Georgia’s newest craft brewery is set to begin production in Macon any day now.

But the Macon Beer Company isn't just a welcome arrival in a city thirsty for economic activity. It's part of a trend toward larger scale production among local brewers.

Georgia’s craft beer market is dominated by SweetWater Brewing Company in Atlanta; not even Terrapin in Athens comes close in terms of scale.

For years, most other craft brewers have been opening up under Georgia’s brewpub license, said John Pinkerton, president of the Georgia Craft Brewers Guild. That allows brewers to primarily sell their beer directly on site, instead of in stores.

But with the recent arrival of Southbound Brewing Company in Savannah, and now Macon Beer Company, more brewers are trying to compete in the retail game.

Macon Beer Company co-founder Jeremy Knowles, an engineer by trade, was inspired to get into the beer business by a visit to Sweetwater.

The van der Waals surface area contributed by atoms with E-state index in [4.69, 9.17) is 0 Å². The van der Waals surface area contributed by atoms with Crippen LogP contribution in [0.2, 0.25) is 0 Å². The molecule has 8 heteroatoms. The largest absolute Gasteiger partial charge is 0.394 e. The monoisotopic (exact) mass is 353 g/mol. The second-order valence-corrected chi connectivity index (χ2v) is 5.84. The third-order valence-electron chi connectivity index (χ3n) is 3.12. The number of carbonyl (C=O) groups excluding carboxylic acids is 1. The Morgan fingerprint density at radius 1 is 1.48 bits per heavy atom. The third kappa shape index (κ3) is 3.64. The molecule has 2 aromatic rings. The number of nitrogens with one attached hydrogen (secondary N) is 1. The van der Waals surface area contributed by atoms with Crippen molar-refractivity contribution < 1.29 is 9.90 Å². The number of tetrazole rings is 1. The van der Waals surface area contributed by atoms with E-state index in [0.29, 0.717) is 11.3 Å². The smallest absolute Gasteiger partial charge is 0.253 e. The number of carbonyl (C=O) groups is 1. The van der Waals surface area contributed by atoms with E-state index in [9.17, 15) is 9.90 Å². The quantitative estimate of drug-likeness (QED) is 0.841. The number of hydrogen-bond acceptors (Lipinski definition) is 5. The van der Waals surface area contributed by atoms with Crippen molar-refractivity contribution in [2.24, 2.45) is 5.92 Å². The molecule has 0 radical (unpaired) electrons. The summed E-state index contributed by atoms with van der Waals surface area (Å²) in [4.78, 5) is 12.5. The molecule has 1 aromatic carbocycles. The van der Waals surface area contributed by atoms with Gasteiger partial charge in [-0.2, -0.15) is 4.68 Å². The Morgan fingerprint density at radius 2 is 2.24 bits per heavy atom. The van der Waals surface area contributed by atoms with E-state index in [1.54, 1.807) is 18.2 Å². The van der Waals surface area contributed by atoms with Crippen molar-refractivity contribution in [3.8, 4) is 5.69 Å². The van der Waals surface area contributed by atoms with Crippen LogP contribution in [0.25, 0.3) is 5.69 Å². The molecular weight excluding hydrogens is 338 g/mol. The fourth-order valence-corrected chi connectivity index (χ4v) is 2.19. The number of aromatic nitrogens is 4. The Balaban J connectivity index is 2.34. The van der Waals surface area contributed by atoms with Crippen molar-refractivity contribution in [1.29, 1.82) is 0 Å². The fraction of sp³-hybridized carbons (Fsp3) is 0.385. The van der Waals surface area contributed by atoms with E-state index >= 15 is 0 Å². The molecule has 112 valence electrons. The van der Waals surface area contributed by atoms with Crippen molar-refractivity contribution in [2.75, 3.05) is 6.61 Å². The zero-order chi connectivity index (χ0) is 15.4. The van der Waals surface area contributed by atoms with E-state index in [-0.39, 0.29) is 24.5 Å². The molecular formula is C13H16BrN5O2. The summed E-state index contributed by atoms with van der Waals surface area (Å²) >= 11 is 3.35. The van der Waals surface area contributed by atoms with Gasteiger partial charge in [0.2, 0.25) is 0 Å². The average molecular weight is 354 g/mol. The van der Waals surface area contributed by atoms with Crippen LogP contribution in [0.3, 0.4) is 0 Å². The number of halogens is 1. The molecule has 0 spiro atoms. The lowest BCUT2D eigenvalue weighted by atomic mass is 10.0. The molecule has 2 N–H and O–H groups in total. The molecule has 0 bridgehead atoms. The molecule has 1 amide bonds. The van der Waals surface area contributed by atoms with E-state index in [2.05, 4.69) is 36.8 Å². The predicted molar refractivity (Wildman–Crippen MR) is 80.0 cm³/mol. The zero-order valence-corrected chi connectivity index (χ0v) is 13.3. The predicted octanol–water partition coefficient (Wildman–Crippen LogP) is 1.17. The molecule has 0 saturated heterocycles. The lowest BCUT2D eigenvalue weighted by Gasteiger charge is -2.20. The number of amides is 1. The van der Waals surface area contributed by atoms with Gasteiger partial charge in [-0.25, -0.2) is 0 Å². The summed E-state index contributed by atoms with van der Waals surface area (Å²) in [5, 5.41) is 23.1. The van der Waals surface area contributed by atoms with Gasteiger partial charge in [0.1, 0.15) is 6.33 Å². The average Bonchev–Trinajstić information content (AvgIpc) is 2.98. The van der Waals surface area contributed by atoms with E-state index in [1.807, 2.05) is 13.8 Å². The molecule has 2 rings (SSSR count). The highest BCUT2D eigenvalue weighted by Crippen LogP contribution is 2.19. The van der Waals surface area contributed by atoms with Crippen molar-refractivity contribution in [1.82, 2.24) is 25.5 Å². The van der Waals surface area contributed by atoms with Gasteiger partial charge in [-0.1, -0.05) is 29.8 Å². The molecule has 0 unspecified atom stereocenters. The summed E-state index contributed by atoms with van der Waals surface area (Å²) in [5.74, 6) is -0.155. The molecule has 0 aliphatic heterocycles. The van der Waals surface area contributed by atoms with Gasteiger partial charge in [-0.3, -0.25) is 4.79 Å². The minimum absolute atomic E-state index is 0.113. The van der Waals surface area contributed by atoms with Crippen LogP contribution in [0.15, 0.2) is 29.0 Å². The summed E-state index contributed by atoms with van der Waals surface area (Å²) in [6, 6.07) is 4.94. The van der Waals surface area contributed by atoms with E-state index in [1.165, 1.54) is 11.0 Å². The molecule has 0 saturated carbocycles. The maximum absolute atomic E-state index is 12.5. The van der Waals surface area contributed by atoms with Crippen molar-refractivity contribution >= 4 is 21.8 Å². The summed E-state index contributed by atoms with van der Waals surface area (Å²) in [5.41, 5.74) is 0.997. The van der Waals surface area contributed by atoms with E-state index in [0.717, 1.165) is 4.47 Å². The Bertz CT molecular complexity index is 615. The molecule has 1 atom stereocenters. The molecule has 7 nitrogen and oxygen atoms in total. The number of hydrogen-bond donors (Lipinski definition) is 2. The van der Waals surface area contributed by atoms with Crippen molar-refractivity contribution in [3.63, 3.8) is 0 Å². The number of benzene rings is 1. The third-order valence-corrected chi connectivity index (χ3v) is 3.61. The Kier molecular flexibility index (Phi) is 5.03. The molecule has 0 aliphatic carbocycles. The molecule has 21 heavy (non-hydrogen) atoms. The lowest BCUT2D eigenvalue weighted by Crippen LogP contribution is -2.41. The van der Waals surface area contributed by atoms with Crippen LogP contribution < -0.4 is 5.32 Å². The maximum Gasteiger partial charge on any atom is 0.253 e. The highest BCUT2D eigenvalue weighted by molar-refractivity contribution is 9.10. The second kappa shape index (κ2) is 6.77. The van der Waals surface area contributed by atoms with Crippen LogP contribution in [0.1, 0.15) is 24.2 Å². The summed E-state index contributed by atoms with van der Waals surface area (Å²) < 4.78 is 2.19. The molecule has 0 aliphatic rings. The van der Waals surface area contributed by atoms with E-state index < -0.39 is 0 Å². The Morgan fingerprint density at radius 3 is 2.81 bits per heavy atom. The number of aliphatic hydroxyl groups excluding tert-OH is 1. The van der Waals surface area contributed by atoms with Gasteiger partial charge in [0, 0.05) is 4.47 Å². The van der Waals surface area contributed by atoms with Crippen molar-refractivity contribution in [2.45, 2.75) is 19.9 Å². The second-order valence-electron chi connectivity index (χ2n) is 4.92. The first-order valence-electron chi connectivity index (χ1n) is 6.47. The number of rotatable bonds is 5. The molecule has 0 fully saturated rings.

"[I] checked out their stuff and how they did it, and it really seemed way less complex than the things I designed for a living," Knowles said.

Still, there are drawbacks to operating under a brewer's license, rather than a brewpub license, said Knowles' partner Cory Smith. Georgia’s licensing system forbids retail-oriented brewers from selling beer to people directly.

"It’d be nice to be able to come in, sample something, find something you like and then buy a growler of it to take home," Smith said. "But right now the law is not set up to allow for that."

State legislators tabled a change to the law backed by craft brewers earlier this year, though it could be revived next year.

Meanwhile, Macon Beer Company is starting up production in a converted warehouse across from the Macon Water Authority, which produces what the American Water Works Association called the best tasting water in the nation in 2009.

Knowles says he can brew with Macon water straight out of the tap.

Tags: beer, Adam Ragusea, Macon Beer Company, craft beer, Georgia Craft Brewers Guild